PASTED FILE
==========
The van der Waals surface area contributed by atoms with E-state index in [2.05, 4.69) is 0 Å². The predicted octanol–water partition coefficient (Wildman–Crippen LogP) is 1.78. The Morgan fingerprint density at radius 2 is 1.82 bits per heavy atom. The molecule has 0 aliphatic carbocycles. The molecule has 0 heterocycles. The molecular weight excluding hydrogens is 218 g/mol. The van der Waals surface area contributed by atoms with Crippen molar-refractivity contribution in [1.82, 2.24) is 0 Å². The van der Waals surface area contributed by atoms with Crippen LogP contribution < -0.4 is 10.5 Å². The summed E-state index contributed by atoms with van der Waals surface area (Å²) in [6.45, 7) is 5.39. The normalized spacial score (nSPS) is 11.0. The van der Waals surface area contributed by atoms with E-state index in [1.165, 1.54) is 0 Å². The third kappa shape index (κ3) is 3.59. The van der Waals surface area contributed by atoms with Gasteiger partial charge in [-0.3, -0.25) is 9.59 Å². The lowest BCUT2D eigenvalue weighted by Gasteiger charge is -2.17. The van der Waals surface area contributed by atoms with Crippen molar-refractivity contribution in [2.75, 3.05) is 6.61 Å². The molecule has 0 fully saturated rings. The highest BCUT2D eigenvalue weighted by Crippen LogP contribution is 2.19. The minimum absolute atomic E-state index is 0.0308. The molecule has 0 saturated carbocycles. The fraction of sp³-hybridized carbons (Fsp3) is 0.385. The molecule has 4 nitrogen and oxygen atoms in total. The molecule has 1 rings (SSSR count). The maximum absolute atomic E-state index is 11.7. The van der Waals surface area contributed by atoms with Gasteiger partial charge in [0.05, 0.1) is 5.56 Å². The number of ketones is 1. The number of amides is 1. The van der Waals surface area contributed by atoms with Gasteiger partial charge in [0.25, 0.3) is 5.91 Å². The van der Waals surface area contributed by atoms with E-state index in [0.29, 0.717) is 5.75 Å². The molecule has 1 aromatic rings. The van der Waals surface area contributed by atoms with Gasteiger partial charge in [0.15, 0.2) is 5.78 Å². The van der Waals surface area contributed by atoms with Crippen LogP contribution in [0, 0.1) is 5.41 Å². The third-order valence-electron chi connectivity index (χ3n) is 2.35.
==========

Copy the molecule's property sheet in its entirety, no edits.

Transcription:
The van der Waals surface area contributed by atoms with E-state index in [2.05, 4.69) is 0 Å². The predicted octanol–water partition coefficient (Wildman–Crippen LogP) is 1.78. The Morgan fingerprint density at radius 2 is 1.82 bits per heavy atom. The molecule has 0 aliphatic carbocycles. The molecule has 0 heterocycles. The molecular weight excluding hydrogens is 218 g/mol. The van der Waals surface area contributed by atoms with Crippen molar-refractivity contribution in [1.82, 2.24) is 0 Å². The van der Waals surface area contributed by atoms with Crippen LogP contribution < -0.4 is 10.5 Å². The summed E-state index contributed by atoms with van der Waals surface area (Å²) in [6.45, 7) is 5.39. The normalized spacial score (nSPS) is 11.0. The van der Waals surface area contributed by atoms with E-state index in [1.165, 1.54) is 0 Å². The third kappa shape index (κ3) is 3.59. The van der Waals surface area contributed by atoms with Gasteiger partial charge in [-0.3, -0.25) is 9.59 Å². The lowest BCUT2D eigenvalue weighted by Gasteiger charge is -2.17. The van der Waals surface area contributed by atoms with Crippen molar-refractivity contribution in [2.75, 3.05) is 6.61 Å². The molecule has 0 fully saturated rings. The highest BCUT2D eigenvalue weighted by Crippen LogP contribution is 2.19. The minimum absolute atomic E-state index is 0.0308. The molecule has 0 saturated carbocycles. The fraction of sp³-hybridized carbons (Fsp3) is 0.385. The molecule has 4 nitrogen and oxygen atoms in total. The molecule has 1 rings (SSSR count). The maximum absolute atomic E-state index is 11.7. The van der Waals surface area contributed by atoms with Gasteiger partial charge in [0.05, 0.1) is 5.56 Å². The number of ketones is 1. The number of amides is 1. The van der Waals surface area contributed by atoms with Gasteiger partial charge in [0.25, 0.3) is 5.91 Å². The van der Waals surface area contributed by atoms with E-state index in [0.29, 0.717) is 5.75 Å². The molecule has 1 aromatic rings. The van der Waals surface area contributed by atoms with Gasteiger partial charge in [0.15, 0.2) is 5.78 Å². The van der Waals surface area contributed by atoms with Crippen LogP contribution in [0, 0.1) is 5.41 Å². The third-order valence-electron chi connectivity index (χ3n) is 2.35.